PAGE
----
(Article from The Nebraska Farmer)
It doesn’t matter what size of animal feeding operation, manure can be viewed as a product of value.
Rick Koelsch, Nebraska Extension biological systems engineer, says that manure presents a mixed bag of positive effects and challenges. In a recent USDA Natural Resources Conservation Service webinar, Koelsch talked about finding a balance to efficiently use manure resources.
“I don’t even like to use the term ‘waste.’ Manure is not waste, but is a resource,” Koelsch said. “Historically, we have recognized how valuable manure is. It was shipped from country to country on sailing ships of old because of its soil building capability.”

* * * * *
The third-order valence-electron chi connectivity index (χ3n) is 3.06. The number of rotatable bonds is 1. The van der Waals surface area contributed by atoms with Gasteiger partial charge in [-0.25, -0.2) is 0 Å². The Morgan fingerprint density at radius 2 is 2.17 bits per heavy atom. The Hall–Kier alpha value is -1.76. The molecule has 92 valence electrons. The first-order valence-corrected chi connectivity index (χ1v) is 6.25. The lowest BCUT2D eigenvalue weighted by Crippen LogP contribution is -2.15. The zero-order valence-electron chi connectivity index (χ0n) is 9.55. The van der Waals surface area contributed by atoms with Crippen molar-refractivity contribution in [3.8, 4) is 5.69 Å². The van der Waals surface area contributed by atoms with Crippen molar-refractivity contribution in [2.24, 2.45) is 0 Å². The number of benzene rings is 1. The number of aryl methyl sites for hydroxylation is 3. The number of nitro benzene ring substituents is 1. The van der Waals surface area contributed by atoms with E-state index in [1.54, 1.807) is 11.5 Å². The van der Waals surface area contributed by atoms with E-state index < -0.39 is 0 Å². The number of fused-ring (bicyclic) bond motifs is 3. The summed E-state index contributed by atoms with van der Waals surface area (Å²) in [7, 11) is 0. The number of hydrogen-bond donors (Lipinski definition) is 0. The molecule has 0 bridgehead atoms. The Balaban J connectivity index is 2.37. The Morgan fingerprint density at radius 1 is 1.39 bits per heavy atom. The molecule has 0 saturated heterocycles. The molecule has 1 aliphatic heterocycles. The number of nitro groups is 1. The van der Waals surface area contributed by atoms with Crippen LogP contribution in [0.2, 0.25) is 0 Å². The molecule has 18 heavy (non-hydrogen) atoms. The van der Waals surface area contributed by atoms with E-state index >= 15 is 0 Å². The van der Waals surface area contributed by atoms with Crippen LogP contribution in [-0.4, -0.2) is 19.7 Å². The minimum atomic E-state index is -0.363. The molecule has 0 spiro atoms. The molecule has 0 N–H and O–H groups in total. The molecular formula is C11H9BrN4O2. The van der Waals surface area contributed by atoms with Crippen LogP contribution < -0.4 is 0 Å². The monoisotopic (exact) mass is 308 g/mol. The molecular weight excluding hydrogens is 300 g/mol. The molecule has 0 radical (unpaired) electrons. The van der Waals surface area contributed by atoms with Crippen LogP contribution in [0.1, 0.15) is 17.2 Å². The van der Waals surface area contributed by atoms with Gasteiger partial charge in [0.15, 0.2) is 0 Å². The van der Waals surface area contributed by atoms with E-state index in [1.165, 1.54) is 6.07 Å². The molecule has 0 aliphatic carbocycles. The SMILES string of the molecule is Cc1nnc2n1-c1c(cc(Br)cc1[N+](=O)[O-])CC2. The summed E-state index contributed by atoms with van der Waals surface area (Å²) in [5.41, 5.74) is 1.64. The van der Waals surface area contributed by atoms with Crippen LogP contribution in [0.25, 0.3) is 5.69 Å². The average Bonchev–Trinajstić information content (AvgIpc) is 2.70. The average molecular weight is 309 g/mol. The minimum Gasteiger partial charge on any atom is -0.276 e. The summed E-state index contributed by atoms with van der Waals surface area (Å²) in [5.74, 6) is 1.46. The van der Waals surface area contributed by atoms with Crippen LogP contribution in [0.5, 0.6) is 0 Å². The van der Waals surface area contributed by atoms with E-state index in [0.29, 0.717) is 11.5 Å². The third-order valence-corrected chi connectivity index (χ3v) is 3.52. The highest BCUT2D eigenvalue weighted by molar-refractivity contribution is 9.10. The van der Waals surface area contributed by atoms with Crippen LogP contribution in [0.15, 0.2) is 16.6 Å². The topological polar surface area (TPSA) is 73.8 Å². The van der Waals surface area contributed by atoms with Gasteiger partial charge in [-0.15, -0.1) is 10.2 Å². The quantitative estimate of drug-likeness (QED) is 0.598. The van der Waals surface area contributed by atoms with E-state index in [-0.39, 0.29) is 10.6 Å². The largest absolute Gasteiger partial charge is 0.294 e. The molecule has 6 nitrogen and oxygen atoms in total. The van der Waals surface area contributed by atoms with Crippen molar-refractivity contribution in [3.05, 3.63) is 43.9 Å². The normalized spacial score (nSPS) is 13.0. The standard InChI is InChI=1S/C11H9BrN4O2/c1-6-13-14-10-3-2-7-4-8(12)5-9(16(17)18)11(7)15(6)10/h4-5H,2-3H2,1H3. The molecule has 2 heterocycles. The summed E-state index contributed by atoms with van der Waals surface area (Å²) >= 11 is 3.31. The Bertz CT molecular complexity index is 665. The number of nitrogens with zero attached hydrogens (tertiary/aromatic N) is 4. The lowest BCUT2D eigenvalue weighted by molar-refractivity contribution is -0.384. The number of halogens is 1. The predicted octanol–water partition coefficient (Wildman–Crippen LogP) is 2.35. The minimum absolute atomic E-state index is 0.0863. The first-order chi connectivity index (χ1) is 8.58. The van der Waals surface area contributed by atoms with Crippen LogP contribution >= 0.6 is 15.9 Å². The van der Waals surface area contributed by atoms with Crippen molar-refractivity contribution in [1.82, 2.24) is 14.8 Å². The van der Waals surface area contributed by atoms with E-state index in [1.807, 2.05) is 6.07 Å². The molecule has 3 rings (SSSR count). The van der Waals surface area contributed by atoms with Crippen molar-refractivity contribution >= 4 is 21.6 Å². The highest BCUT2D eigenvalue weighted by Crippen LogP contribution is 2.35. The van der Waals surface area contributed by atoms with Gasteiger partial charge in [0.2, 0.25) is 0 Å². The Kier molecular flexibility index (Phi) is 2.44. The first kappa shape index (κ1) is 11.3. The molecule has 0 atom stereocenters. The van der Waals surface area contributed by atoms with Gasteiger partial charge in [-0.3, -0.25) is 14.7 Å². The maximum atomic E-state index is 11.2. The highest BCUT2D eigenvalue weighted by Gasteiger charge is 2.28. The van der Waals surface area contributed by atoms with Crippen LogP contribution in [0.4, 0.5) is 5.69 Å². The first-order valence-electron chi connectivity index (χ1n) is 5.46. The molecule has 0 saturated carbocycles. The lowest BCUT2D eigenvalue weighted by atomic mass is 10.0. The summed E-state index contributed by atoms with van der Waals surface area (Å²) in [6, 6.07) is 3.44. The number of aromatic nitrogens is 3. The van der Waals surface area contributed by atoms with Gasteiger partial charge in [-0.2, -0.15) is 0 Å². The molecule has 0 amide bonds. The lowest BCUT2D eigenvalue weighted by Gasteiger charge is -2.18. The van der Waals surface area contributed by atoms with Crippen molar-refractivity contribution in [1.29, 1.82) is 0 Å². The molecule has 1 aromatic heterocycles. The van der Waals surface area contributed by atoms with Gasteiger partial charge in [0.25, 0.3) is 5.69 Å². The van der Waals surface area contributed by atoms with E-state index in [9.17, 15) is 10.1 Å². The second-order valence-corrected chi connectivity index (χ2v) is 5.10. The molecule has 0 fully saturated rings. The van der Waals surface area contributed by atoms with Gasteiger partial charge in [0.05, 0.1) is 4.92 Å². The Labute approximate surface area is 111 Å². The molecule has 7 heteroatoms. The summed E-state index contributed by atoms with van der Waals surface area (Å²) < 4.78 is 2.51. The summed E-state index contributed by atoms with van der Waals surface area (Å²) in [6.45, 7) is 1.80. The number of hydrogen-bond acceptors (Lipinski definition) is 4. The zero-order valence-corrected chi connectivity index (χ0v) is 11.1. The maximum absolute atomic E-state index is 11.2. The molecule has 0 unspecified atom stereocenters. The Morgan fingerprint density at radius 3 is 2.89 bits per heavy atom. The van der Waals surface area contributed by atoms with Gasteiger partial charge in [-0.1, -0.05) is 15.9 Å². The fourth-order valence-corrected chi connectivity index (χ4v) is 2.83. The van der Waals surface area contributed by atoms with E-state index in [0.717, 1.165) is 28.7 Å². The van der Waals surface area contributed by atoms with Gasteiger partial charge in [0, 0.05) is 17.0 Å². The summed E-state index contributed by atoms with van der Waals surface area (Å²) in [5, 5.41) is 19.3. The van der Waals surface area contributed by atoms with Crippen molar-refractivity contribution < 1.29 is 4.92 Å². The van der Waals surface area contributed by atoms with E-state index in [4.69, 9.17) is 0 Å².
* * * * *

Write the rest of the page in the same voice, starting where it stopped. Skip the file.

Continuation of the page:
“Our agricultural enterprises are biological systems,” Koelsch added. “For biological systems to function well, they must recycle carbon and nutrients, the first key to stewardship.”
No matter if an animal feeding operation is quite small or larger, with a larger land base, there needs to be a focus on recycling nutrients, he said.
“Increasingly, AFO and crop production systems are viewed separately,” Koelsch said. “Feed, in this case, becomes a big input. For AFOs purchasing feeds, we still need to recycle nutrients, so we look at exporting manure, and how efficiently we recycle manure nutrients through our neighboring crop farms.”